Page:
A recursive routine for printing N in decimal form

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1 / / Print n in any base 2 / / Assumes 2 <= base <= 16 3 void printInt( int n , int base

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static string DIGIT-TABLE

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"0123456789abcdef";

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if ( n > = base ) printInt( n / base, base ) ; cout << DIGIT-TABLE[ n % base 1 ;

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A recursive routine for printing N in any base

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The most interesting error occurs when base is I Then the recursive call at line 8 fails to make progress because the two parameters to the recursive call are identical to the original call Thus the system makes recursive calls until it eventually runs out of bookkeeping space (and exits less than gracefully) We can make the routine more robust by adding an explicit test for baseThe problem with this strategy is that the test would be executed during each of the recursive calls to printInt,not just during the first call Once base is valid in the first call, to retest it is silly because it does not change in the course of the recursion and thus must still be valid One way to avoid this inefficiency is to set up a driver routine A driver routine tests the validity of base and then calls the recursive routine, as shown in Figure 84 The use of driver routines for recursive programs is a common technique

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Failure to progress means that the program does not work

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A driver routine tests the validity of the first call and the calls the recursive routine

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const string DIGIT-TABLE const int MAX-BASE

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"0123456789abcdefU; DIGIT-TABLElength( )

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/ / Print n in base base, recursively / / Precondition: n >= 0 , 2 <= base < = MAX-BASE

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void printIntRec( int n , int base

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if( n > = base ) printIntRec( n / base, base cout < < DIGIT-TABLE[ n % base 1 ;

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/ / Driver routine void printInt ( int n , int base

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if( base <= 1 I I base > MAX-BASE ) cerr << "Cannot print in base " << base << endl; else

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if( n i 0

{ ) "-";

cout << n = -n;

printIntRec( n , base

A robust number printing program

832 Why It Works

Recursivealgorithms can be proven correct with mathematical induction

In Theorem 83 we show, somewhat rigorously, that the printDecima1 lorks Our goal is to verify that the algorithm is correct, so the proof is bast:d on the assumption that we have made no syntax errors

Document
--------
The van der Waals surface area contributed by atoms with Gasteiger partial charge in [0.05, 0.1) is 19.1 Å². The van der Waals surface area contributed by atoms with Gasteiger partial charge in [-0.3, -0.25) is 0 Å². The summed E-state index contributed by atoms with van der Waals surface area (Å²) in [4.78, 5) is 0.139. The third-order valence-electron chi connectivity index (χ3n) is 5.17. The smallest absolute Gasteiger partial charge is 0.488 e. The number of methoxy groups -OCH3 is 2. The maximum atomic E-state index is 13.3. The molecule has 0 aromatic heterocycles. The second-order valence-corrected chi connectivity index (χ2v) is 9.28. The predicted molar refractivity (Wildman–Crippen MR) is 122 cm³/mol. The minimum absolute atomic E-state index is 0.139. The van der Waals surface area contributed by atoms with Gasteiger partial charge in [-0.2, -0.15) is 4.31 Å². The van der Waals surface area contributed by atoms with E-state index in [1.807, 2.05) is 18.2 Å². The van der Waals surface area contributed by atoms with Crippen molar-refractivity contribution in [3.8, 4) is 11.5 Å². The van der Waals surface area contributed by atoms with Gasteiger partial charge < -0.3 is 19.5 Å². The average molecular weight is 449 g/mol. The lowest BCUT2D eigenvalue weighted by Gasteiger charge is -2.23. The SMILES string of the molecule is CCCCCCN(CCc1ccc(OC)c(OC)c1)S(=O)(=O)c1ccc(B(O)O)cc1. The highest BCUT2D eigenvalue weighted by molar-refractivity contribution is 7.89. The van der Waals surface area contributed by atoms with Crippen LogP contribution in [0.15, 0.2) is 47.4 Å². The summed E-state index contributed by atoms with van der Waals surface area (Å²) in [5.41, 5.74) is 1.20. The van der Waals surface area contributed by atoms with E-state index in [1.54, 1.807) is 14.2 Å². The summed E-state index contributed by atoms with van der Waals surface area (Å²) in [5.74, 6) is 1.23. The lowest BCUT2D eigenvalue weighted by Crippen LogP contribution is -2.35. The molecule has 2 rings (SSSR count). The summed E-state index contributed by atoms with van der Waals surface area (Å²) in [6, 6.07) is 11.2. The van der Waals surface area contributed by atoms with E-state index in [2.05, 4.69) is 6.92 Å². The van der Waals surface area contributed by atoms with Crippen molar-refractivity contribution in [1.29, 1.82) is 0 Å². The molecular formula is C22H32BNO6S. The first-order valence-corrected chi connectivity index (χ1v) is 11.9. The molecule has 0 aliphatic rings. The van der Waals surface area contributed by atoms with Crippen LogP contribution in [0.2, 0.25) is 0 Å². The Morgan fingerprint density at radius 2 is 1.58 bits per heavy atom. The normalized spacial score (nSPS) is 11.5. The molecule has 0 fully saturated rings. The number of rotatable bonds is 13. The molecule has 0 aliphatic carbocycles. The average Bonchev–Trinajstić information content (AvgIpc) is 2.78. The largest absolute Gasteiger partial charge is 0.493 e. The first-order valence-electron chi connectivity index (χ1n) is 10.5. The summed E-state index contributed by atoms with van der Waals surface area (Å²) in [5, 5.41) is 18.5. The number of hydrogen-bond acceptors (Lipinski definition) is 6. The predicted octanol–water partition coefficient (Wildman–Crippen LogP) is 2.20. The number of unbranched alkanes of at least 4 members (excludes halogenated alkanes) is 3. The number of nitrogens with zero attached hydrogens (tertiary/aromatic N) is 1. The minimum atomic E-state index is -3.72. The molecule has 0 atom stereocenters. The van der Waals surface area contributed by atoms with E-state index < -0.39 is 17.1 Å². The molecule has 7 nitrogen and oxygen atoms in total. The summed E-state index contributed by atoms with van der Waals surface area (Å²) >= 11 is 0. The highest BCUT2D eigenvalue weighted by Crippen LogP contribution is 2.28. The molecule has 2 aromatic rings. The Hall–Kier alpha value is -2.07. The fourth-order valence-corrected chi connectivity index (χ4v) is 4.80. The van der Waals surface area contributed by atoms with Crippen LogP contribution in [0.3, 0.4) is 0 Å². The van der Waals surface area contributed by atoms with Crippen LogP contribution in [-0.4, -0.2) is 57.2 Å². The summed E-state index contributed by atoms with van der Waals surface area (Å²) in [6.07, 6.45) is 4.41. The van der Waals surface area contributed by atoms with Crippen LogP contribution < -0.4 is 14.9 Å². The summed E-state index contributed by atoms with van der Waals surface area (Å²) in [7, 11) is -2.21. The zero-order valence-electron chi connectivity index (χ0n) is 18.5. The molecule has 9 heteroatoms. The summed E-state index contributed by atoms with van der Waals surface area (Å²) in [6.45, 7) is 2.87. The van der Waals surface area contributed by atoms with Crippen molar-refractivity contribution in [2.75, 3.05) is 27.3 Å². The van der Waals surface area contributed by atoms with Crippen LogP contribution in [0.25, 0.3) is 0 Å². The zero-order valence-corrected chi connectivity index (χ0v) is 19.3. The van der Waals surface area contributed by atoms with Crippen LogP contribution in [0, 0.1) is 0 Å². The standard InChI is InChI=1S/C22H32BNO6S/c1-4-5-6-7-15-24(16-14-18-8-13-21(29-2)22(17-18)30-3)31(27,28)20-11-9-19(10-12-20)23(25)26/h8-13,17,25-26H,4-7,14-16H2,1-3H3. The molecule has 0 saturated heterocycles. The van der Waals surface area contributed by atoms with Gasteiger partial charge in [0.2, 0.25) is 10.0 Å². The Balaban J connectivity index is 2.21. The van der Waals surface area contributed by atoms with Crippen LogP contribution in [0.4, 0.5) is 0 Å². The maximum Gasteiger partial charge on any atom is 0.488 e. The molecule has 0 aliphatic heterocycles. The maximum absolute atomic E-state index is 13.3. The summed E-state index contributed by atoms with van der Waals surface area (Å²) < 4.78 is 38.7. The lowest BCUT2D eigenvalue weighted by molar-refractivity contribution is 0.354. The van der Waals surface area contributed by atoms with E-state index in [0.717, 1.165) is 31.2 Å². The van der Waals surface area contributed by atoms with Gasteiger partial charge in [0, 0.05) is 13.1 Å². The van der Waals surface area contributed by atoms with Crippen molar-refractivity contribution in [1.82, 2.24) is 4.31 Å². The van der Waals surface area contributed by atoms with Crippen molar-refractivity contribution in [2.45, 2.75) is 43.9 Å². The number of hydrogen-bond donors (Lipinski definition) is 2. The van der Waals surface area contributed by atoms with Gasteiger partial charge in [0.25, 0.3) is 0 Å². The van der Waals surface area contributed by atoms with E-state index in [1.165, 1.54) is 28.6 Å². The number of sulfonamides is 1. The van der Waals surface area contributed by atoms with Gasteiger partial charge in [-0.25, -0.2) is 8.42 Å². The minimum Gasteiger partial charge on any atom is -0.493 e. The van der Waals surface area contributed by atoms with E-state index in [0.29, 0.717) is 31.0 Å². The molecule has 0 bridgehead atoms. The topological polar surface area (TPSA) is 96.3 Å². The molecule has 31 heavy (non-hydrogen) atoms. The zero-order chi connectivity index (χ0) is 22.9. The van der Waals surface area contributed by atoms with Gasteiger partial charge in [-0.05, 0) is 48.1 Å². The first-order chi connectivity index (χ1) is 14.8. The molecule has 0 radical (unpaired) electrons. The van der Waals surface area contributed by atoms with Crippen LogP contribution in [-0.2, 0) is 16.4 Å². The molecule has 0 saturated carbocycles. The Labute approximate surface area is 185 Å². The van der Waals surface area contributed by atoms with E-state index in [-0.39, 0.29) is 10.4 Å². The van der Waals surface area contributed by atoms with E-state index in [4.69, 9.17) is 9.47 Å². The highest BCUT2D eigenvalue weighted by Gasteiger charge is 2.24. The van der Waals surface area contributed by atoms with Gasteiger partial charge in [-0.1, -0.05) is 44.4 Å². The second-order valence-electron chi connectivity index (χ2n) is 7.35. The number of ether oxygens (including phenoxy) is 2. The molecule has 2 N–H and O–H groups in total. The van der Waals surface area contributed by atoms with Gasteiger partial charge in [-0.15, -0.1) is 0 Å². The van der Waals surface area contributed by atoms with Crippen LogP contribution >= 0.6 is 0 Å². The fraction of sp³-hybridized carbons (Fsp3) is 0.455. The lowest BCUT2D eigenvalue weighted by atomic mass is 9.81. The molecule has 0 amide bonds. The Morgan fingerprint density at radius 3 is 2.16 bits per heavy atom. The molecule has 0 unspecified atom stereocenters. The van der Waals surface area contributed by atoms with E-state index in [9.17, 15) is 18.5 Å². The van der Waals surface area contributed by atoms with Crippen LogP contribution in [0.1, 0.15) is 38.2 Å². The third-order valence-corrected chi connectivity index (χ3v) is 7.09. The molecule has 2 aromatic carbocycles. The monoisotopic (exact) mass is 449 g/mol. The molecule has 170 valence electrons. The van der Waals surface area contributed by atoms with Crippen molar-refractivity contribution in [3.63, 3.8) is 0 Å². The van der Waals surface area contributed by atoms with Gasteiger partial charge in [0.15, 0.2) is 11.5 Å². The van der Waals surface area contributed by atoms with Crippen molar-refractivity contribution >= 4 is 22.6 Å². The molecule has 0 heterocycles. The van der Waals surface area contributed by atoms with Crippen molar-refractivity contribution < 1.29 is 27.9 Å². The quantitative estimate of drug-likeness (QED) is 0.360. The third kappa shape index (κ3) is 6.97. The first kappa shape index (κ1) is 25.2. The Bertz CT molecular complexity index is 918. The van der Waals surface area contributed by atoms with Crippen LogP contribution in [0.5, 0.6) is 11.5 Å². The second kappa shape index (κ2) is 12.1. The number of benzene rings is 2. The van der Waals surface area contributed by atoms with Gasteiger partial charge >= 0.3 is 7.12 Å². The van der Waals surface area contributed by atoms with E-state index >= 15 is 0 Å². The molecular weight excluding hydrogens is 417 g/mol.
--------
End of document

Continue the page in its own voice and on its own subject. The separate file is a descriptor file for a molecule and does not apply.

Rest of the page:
Theorem 83

The algorithm prin tDecimal shown in Figure 82 correctly prints n in base 10

Proof

Let k he the number of digits in n The proof is by induction on k Basis: If k = 1, then no recursive call is made, and line 6 correctly outputs the one digit o f n Inductive Hypothesis: Assume that printDecima1 works correctly for all k 2 1 digit integers We show that this assumption implies correctness for any k + 1 digit integer nBecause k 2 1, the if statement at line 4 is satzsfied for a k + I digit integer nBy the inductive hypothesis, the recur~ive at line 5 prints the$rst k digits of n Then the call at line 6 call prints the final digit Thus ifany k digit integer can be printed, then so can a k + 1 digit integer: By induction, we conclude that prlntDecima1 works for all k, and thus all n

The proof of Theorem 83 illustrates an important principle When designing a recursive algorithm, we can always assume that the recursive calls work (if they progress toward the base case) because, when a proof is performed, this assumption is used as the inductive hypothesis At first glance such an assumption seems strange However, recall that we always assume that function calls work, and thus the assumption that the recursive call works is really no different Like any function, a recursive routine needs to combine solutions from calls to other functions to obtain a solution However, other functions may include easier instances of the original function This observation leads us to the third fundamental rule of recursion

3 "You gotta believe ":Always assume that the recursive call works

Basic Recursion

Rule 3 tells us that when we design a recursive function, we do not have to attempt to trace the possibly long path of recursive calls As we showed earlier, this task can be daunting and tends to make the design and verification more difficult A good use of recursion makes such a trace almost impossible to understand Intuitively, we are letting the computer handle the bookkeeping that, were we to do ourselves, would result in much longer code This principle is so important, that we state it again: Always assume that the recursive call works

The third fundamental rule of recursion: Always assume that the recursive call works Use this rule to design your algorithms